Using Dental Tartar to Reconstruct Diets from Japan's Edo Period

Samples of tartar from the teeth of 13 people who were buried in what is now eastern Tokyo in the latter half of the Edo Period, from 1603 to 1867 CE, were analyzed in a recent study. DNA from rice was identified in the tartar of eight of the individuals. The DNA of other foods, including daikon radish, the minty herb “shiso” perilla, green onion, Japanese chestnut, carrot, and pumpkin was also identified. The researchers noted that the DNA results match records describing these foods from the period.

Non-food items were also found. DNA from tobacco plants, which may have been smoked, was also found in the tartar. Slightly more obscure was resin from tropical lowland rainforest trees -- potentially a tooth powder? “The technique will make it possible to survey what each individual ate,” Rikai Sawafuji of the University of the Ryukyus said of the project. Such analysis could allow researchers to determine which foods were used as staples, and even which were an individual’s favorite foods, he added.

Beadnet dress from Egypt’s 4th Dynasty, during the reign of Pharaoh Khufu 2551–2528 BCE. It is the oldest surviving example of a dress in this style. And yes, it would have put the wearer’s body on display in a way that is barely acceptable at a burlesque by today’s standards.

The dress has been reassembled from approximately seven thousand beads (no record mentioned how long the reassembling took) found in an undisturbed burial of a female contemporary of Pharaoh Khufu. Although their string had disintegrated, a few beads still lay in their original pattern on and around the mummy, allowing modern archaeologists to accurately reconstruct what it had once looked like. The color of the beads has faded as well. But when it was first made, the beadnet was blue and blue green, to imitate the precious stones lapis lazuli and turquoise.

Mark Twain once entered a contest that offered $10 for the best original poem on the topic of spring, “no poem to be considered unless it should possess positive value.” He submitted this and took the prize.

Jerusalem circa 1000 BCE, in the united Kingdom of Israel

This reconstruction based on the archaeological record highlights how difficult, and important, getting water was at the top of a hill in of a dry subtropical climate.

The Mysterious Religion of Carthage

Carthage's beliefs originated from its founding civilization, Phoenicia, but Carthage developed its own version of the Phoenician pagan polytheistic religion. This video has a nice overview of the city's religious origins, their pantheon, and their religious practices.

The Odd Relationship between Malaysia and South Africa

Malaysia invested heavily in South Africa's economy post-Apartheid. Between 1995 and 1997, the principal sources of direct foreign investment in South Africa were first the United States and then, surprisingly, Malaysia, followed by Germany, the United Kingdom, and Japan. Apartheid had been a major foreign policy priority for Malaysia in the 1980s and early 1990s. The Malaysian PM Mahathir Mohamad had pushed for international cooperation in sanctioning South Africa, while providing support to the African National Congress, the opposition party in South Africa. Nelson Mandela even visited Malaysia for four days within a year of his release from prison. With such a background, it was natural for Malaysia to transition to supporting South Africa after the end of Apartheid.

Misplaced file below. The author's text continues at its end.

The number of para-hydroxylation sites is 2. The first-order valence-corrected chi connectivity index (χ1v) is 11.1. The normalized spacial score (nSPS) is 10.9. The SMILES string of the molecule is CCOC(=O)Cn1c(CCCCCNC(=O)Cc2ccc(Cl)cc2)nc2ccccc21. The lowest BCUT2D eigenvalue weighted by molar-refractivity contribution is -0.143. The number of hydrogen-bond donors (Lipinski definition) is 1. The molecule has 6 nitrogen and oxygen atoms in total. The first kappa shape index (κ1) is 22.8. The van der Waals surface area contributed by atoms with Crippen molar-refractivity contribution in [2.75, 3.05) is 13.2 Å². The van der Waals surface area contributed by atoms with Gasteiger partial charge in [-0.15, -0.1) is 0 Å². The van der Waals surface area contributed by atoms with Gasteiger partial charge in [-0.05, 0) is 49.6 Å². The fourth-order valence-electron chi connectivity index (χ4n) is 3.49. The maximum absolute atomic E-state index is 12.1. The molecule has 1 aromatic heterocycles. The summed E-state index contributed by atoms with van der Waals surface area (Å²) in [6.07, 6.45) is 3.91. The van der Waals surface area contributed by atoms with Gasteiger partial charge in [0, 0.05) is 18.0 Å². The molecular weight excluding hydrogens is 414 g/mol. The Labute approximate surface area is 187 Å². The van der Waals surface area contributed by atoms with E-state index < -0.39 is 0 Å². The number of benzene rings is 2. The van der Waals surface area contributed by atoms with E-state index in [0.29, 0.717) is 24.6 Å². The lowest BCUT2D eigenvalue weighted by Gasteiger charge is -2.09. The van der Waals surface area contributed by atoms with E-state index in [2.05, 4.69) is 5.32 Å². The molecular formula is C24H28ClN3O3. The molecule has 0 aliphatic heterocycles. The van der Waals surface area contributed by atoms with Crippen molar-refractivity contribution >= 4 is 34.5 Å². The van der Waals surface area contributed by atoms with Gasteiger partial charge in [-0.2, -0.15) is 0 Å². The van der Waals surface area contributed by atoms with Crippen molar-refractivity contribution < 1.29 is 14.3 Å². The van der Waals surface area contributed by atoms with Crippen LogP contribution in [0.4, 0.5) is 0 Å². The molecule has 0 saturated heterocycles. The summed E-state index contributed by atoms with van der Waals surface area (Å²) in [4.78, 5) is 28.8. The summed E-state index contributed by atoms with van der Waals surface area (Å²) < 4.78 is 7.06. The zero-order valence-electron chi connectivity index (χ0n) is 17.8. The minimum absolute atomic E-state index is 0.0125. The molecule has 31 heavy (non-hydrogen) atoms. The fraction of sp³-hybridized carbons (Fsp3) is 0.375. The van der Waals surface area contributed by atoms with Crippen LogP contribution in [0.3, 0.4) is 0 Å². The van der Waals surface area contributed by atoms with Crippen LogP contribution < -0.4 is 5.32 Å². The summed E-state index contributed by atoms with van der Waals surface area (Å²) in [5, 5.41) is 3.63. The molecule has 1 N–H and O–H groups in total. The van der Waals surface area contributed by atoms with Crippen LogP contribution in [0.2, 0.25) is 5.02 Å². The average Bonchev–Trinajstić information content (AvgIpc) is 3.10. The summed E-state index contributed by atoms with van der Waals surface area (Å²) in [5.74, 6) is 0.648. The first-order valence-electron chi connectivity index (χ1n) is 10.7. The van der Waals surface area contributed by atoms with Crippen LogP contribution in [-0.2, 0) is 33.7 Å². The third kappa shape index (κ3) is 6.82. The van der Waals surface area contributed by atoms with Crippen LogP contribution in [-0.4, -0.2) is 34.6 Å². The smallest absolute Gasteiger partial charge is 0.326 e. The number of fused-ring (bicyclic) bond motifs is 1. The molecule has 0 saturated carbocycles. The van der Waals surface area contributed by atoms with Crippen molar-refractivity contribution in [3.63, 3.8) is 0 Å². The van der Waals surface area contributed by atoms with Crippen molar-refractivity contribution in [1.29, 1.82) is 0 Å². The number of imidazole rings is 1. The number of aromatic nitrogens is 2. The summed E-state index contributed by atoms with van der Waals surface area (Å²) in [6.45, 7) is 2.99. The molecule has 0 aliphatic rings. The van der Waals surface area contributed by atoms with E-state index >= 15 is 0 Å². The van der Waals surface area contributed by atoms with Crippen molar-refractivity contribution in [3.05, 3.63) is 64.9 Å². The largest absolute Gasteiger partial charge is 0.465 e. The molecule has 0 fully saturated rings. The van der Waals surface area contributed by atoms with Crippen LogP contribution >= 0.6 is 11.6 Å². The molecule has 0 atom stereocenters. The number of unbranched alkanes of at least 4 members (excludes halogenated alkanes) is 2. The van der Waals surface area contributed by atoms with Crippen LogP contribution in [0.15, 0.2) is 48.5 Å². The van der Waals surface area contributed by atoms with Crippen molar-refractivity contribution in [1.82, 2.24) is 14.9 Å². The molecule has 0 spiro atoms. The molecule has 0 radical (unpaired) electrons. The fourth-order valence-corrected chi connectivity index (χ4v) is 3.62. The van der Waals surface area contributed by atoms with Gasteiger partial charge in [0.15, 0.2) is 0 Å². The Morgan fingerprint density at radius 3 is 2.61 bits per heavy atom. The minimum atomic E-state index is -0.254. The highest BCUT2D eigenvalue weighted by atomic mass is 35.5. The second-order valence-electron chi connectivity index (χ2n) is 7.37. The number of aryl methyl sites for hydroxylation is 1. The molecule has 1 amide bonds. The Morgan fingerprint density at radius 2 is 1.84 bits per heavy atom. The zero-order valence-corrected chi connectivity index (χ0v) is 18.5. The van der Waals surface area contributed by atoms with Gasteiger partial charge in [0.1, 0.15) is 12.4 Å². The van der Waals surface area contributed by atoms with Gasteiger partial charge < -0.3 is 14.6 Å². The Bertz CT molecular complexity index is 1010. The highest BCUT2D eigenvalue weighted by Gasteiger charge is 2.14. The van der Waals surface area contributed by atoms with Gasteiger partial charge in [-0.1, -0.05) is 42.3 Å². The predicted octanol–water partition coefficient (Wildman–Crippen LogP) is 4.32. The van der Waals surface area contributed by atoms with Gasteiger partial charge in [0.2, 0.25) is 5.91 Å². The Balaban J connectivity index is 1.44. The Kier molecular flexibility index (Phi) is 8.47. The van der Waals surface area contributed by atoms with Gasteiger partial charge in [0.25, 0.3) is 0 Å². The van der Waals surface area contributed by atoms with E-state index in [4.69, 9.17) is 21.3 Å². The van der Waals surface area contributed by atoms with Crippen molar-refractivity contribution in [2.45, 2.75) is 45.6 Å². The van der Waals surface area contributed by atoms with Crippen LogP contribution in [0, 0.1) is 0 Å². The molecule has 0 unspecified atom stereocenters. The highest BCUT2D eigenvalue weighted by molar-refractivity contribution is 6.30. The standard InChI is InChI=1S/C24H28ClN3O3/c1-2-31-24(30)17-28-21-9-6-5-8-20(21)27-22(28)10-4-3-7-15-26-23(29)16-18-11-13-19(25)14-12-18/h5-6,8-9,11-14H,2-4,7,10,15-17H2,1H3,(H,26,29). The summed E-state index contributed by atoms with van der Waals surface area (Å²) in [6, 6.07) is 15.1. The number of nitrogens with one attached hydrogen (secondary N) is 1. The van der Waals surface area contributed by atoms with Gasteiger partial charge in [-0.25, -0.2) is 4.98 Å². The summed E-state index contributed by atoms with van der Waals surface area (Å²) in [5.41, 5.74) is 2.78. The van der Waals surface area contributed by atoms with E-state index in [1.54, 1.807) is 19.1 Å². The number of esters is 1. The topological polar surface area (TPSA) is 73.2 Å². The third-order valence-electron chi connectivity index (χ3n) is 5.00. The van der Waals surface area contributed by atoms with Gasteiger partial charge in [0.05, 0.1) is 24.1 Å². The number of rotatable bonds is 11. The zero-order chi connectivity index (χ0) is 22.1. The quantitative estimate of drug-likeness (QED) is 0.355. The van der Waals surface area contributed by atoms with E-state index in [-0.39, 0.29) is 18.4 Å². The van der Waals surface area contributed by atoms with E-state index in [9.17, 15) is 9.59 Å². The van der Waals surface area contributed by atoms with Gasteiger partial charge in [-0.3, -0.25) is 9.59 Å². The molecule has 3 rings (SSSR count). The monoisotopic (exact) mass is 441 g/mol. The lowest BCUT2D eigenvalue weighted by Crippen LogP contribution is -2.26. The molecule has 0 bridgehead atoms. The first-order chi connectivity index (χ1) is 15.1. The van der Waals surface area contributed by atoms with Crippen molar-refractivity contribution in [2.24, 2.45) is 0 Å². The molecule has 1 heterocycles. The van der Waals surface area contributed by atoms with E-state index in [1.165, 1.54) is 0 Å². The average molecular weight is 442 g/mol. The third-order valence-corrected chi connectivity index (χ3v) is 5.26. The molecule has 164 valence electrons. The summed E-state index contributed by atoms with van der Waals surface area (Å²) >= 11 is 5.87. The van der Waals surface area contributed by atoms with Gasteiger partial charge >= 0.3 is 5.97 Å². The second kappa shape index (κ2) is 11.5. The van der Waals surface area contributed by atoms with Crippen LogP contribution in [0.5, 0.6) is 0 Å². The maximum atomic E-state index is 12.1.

However, that does not explain why Malaysia cared about South Africa's Apartheid in the first place. This was part of Malaysia's larger policy (since the 1960s) in "south-south cooperation." They thought it important for post-colonial countries to help each other and reduce their dependency on industrialized nations. South-south cooperation also was tied to Malaysia's active involvement in the Non-Aligned Movement. If post-colonial countries worked together, it would strengthen countries' ability to stay out of Cold War entanglements with the US or the USSR.

Extreme sports went from the fringes to more widely known (and popular) in 1995 thanks to ESPN hosting the first X Games.

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    HISTORICAL NON-FICTION

    By Lillian Audette

    This blog is a collection of the interesting, the weird, and sometimes the need-to-know about history, culled from around the internet. It has pictures, it has quotes, it occasionally has my own opinions on things. If you want to know more about anything posted, follow the link at the "source" on the bottom of each post. And if you really like my work, buy me a coffee or become a patron!

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